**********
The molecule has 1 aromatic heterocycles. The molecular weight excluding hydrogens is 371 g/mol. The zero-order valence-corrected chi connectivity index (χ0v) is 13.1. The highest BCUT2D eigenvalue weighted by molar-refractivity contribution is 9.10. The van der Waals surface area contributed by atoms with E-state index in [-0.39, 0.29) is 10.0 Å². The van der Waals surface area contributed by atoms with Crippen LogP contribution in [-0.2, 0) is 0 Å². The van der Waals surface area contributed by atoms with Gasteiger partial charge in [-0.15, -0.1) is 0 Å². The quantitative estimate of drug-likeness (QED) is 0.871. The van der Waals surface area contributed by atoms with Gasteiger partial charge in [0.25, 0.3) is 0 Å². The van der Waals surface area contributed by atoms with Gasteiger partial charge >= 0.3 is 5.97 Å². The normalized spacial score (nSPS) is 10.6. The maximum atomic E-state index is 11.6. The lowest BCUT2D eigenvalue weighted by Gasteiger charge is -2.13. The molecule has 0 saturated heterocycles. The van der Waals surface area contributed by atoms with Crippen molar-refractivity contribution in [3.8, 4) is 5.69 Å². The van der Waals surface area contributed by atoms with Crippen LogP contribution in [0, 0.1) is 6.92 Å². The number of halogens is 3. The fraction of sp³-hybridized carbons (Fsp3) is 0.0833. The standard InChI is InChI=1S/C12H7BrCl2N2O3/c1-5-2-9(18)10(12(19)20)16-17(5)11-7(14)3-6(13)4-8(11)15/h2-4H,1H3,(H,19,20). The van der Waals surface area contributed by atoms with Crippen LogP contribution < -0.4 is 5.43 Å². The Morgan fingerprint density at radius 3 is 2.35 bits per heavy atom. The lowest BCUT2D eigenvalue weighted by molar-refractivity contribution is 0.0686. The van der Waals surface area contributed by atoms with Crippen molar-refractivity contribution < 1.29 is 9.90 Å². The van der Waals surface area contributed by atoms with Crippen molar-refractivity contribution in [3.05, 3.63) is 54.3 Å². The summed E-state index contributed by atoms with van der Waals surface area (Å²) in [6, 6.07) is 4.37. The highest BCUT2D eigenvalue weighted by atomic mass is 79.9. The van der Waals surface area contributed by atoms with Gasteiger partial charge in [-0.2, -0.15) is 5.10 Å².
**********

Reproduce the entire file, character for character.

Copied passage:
The molecule has 1 aromatic heterocycles. The molecular weight excluding hydrogens is 371 g/mol. The zero-order valence-corrected chi connectivity index (χ0v) is 13.1. The highest BCUT2D eigenvalue weighted by molar-refractivity contribution is 9.10. The van der Waals surface area contributed by atoms with E-state index in [-0.39, 0.29) is 10.0 Å². The van der Waals surface area contributed by atoms with Crippen LogP contribution in [-0.2, 0) is 0 Å². The van der Waals surface area contributed by atoms with Gasteiger partial charge in [-0.15, -0.1) is 0 Å². The quantitative estimate of drug-likeness (QED) is 0.871. The van der Waals surface area contributed by atoms with Gasteiger partial charge in [0.25, 0.3) is 0 Å². The van der Waals surface area contributed by atoms with Gasteiger partial charge >= 0.3 is 5.97 Å². The normalized spacial score (nSPS) is 10.6. The maximum atomic E-state index is 11.6. The lowest BCUT2D eigenvalue weighted by Gasteiger charge is -2.13. The molecule has 0 saturated heterocycles. The van der Waals surface area contributed by atoms with Crippen molar-refractivity contribution in [3.8, 4) is 5.69 Å². The van der Waals surface area contributed by atoms with Crippen LogP contribution in [0, 0.1) is 6.92 Å². The number of halogens is 3. The fraction of sp³-hybridized carbons (Fsp3) is 0.0833. The standard InChI is InChI=1S/C12H7BrCl2N2O3/c1-5-2-9(18)10(12(19)20)16-17(5)11-7(14)3-6(13)4-8(11)15/h2-4H,1H3,(H,19,20). The van der Waals surface area contributed by atoms with Crippen LogP contribution < -0.4 is 5.43 Å². The Morgan fingerprint density at radius 3 is 2.35 bits per heavy atom. The lowest BCUT2D eigenvalue weighted by molar-refractivity contribution is 0.0686. The van der Waals surface area contributed by atoms with Crippen molar-refractivity contribution < 1.29 is 9.90 Å². The van der Waals surface area contributed by atoms with Crippen molar-refractivity contribution in [3.05, 3.63) is 54.3 Å². The summed E-state index contributed by atoms with van der Waals surface area (Å²) in [6, 6.07) is 4.37. The highest BCUT2D eigenvalue weighted by atomic mass is 79.9. The van der Waals surface area contributed by atoms with Gasteiger partial charge in [-0.2, -0.15) is 5.10 Å².